I have a big climb I've just been able to book, but need advice on buying and breaking in boots.
Last time I went to high altitude, I had a pair of reliable four seasons I'd been using on the smaller climbs and snow stuff. They were about two years old, in great shape, but really used to my feet.
Anyway- The guy at the retail place says that, even gearing up for a big climb, I can afford to wait up to two weeks before setting out, and still buy and break in new boots. This seems like cutting it close to me, but I've never had to do it before. I might buy new boots two weeks before a little climb, but I've got a six day trip planned, including high altitude. I need my boots to work, especially if I have to take out a small mortgage to get them.
So, is two weeks long enough to break in heavy boots before an unusually big climb for me?
Also, looking for advice on a lighter weight but sturdy four seasons boot. My Mammuts have been with me on every big excursion. I've loved them, but they were really heavy... feel like I'm lifting boulders with every step after about hour ten... Anyone recommend a good women's boot that's a bit lighter weight for the sturdyness?
Breaking in boots (and shoes) comes from the days when said items were all-leather. Here the warmth and humidity from your foot moulded the leather to the shape of your foot. Synthetic materials, like Gore-Tex, do not behave that way, and the bottom line is the boot better feel right when you purchase it, because it's not going to "break in" in the traditional way. We've headed out the day we purchased our boots and had no issues what so ever. I'm very, very picky regarding footwear because I have "problem feet".
On thing to consider. There is no "standard" foot size or foot shape amongst the various footware manufacturers. The make their lasts, based on internal company standards. This means you may find a particular shoe or boot that fits really well, but the same from another manufacturer just doesn't fit right. If you find a manufacturer that makes a boot you like, you should consider sticking with it.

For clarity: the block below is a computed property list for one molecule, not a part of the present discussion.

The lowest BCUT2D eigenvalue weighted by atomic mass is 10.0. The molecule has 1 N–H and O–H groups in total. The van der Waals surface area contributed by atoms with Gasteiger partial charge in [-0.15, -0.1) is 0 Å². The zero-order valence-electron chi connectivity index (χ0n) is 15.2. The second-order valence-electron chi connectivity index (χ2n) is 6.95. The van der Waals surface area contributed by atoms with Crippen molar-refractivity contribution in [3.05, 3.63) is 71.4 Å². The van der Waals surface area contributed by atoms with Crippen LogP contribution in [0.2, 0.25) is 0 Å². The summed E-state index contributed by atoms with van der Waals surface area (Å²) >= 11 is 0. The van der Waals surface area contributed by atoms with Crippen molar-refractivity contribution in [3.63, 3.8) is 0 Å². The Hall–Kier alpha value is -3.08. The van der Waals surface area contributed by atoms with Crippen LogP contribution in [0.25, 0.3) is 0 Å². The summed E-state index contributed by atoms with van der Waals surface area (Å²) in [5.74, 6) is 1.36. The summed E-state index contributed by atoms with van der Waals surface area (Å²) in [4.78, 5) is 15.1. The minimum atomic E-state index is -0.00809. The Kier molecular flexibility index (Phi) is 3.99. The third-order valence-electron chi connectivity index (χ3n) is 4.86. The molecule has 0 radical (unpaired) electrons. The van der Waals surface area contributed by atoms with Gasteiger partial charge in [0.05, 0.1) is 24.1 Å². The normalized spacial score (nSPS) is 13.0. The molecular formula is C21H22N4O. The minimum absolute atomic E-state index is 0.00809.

Our personal preference is a company called Lowa. By some unknown fluke, my wife and I ended up with exactly the same boot and we both love them. Light and sturdy, and unfortunately the saying "you get what you pay for" is true; they are not inexpensive. We've had them in quite interesting terrain on at least four continents...
Hope this helps.
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Grumpy gives some excellent advice.
I personally am sceptical about being able to break in boots in a fortnight - not necessarily because I don't think it's possible, but rather because you have no time to take corrective action if the boots you buy don't turn out to be compatible with your feet (you'll have a thousand other things to worry about in the final countdown to your trip).
If you think about it, if you're going to hike Kili, then the single biggest thing that could go wrong is that your boots let you down. Considering the huge investment (time, money and anticipation) that you'll have made in this trip, then I don't think that this is a risk you want to take. I don't quite understand why you would want to consider waiting to make the purchase until so close to your departure - probably the eye watering cost? - but if it were me, I'd bite the bullet and buy then sooner rather than later and get then broken in so that this is one less thing that you need to worry about.
And just as a piece of whimsy, here's a YouTube link to the song you may want to celebrate with once you reach the top of Uhuru peak (Kilimanjaro by Juluka): youtube.com/watch?v=C2R0mRif...
Regards (and good luck!)
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